Hello, my name is Markus Lehr and im a mentor at Codecool, an international coding academy who started their campus in Austria this year.
Everytime in my professional career, since I was working at the university or since I was working as a developer – especially now – and maybe it happened to you as well, since this is posted on a jobplatform for IT guys – I was asked a question on which programming language to learn. I personally wasn't really confronted with this question myself, because it was decided for me in university. But, you probably were confronted with this in some shape or form, yeah, in your personal career.
And this is not a new question. In fact, I found research from 1972, so probably the question is as old as the programming language themselves. And the topic of this research was: "Programming languages: history and future" and mister Sammet in his work wanted to find out what makes a good programming language, what makes people choose programming languages, why are some more popular than the others. And he found two interesting criterias; firstly that the language of course needs to be suitable for solving the problem you're wanting to solve, and on the other hand he found that factor of "snob appeal" he called it – so, that "hipster factor" of modern languages. And, so he also went into the psychological effects. And there is another interesting quote which hits very close to home, namely the items on the list on major programming languages are apparent to nearly everyone. But it's unlikely that any two people would agree on the exact list.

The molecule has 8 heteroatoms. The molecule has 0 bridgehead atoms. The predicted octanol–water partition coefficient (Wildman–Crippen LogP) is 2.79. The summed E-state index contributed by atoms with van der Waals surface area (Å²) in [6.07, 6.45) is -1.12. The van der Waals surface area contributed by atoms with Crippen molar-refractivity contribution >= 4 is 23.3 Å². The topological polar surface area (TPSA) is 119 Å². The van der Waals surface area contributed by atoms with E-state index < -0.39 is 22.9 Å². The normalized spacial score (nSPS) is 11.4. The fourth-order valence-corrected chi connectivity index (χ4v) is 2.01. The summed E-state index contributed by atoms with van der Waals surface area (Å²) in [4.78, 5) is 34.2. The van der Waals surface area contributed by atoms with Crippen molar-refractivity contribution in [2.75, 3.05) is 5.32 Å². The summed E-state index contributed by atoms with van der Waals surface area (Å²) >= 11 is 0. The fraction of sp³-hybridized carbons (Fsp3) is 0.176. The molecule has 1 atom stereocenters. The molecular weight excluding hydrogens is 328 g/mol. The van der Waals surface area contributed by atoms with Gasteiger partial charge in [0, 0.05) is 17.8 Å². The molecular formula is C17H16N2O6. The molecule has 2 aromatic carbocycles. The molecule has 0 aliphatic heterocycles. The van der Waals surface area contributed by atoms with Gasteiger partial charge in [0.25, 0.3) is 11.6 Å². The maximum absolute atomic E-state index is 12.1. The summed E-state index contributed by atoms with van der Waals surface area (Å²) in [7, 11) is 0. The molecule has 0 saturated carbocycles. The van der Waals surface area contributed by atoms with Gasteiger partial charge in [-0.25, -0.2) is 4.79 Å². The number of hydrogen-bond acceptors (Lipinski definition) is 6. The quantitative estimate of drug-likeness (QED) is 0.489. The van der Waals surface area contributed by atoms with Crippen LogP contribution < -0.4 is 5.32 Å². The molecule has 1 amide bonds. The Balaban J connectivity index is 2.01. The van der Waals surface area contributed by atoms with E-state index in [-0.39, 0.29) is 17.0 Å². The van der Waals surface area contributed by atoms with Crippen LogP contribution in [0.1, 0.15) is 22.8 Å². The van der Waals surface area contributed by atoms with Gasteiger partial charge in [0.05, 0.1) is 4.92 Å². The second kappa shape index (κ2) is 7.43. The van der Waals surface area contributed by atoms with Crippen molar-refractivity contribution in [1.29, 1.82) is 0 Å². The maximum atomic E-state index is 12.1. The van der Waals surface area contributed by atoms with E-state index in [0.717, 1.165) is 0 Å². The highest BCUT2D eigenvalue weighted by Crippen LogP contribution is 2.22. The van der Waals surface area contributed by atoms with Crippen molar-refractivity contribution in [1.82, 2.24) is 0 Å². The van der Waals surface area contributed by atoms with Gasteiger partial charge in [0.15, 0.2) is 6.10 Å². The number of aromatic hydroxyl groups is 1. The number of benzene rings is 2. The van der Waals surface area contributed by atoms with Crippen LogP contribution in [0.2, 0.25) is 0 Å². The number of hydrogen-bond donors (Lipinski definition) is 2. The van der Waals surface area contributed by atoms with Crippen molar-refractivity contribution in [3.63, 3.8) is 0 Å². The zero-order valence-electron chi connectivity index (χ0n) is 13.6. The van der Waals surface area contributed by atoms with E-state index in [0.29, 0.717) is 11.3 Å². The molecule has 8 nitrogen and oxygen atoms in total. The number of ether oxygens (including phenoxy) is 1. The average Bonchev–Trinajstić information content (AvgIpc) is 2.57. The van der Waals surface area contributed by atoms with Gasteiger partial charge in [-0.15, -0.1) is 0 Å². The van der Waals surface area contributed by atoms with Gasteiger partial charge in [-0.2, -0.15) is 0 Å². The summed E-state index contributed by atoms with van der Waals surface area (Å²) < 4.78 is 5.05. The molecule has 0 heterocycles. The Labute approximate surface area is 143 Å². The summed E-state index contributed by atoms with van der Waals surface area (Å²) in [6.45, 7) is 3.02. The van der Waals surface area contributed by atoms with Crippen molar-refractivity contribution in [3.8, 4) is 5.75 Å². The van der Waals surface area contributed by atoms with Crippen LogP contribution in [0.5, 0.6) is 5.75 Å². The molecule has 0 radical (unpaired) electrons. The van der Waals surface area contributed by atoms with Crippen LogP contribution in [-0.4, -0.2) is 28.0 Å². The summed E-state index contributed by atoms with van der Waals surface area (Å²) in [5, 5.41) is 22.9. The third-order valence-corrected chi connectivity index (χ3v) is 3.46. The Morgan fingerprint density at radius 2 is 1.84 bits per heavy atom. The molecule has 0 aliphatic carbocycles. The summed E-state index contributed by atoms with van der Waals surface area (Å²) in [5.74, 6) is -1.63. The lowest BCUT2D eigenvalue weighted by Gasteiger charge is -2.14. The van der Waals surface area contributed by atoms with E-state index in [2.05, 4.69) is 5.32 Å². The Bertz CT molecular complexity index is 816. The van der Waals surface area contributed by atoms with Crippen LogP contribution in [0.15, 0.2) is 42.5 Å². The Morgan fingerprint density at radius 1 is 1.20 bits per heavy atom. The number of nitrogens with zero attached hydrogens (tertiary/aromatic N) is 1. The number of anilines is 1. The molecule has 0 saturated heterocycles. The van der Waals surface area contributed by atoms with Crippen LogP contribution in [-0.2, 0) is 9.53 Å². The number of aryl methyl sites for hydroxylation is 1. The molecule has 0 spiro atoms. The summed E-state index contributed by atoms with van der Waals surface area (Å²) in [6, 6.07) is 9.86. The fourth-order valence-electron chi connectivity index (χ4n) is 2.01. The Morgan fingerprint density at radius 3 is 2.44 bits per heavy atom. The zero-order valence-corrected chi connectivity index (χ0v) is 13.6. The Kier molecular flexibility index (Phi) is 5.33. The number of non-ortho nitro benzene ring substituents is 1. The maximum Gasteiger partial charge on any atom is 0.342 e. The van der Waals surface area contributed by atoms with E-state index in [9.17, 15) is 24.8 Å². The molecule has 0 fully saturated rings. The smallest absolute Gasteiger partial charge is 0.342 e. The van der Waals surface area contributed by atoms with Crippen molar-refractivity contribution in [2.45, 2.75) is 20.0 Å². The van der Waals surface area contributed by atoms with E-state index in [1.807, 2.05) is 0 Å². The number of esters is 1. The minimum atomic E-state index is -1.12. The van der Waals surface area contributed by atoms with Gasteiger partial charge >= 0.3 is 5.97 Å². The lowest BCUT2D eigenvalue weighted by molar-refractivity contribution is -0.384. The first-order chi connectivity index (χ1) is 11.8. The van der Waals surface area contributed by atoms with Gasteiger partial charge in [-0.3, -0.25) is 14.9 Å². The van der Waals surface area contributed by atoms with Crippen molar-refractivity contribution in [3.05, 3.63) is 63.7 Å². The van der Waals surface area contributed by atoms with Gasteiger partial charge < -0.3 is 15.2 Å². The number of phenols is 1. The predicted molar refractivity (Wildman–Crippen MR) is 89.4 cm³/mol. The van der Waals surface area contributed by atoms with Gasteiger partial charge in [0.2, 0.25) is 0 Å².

So, it is a difficult question to answer and there is no simple response to that. Also in newer literature – mainly YouTube videos and other stuff like that – people often compare some metrics they deem comparable, and deem relevant. Namely; well, if you want to do something in iOS, choose we Swift, if you want to learn something quickly, choose the one with the highest StackOverflow answers, for example. And they often neglect the question itself, of refining what the target audience is.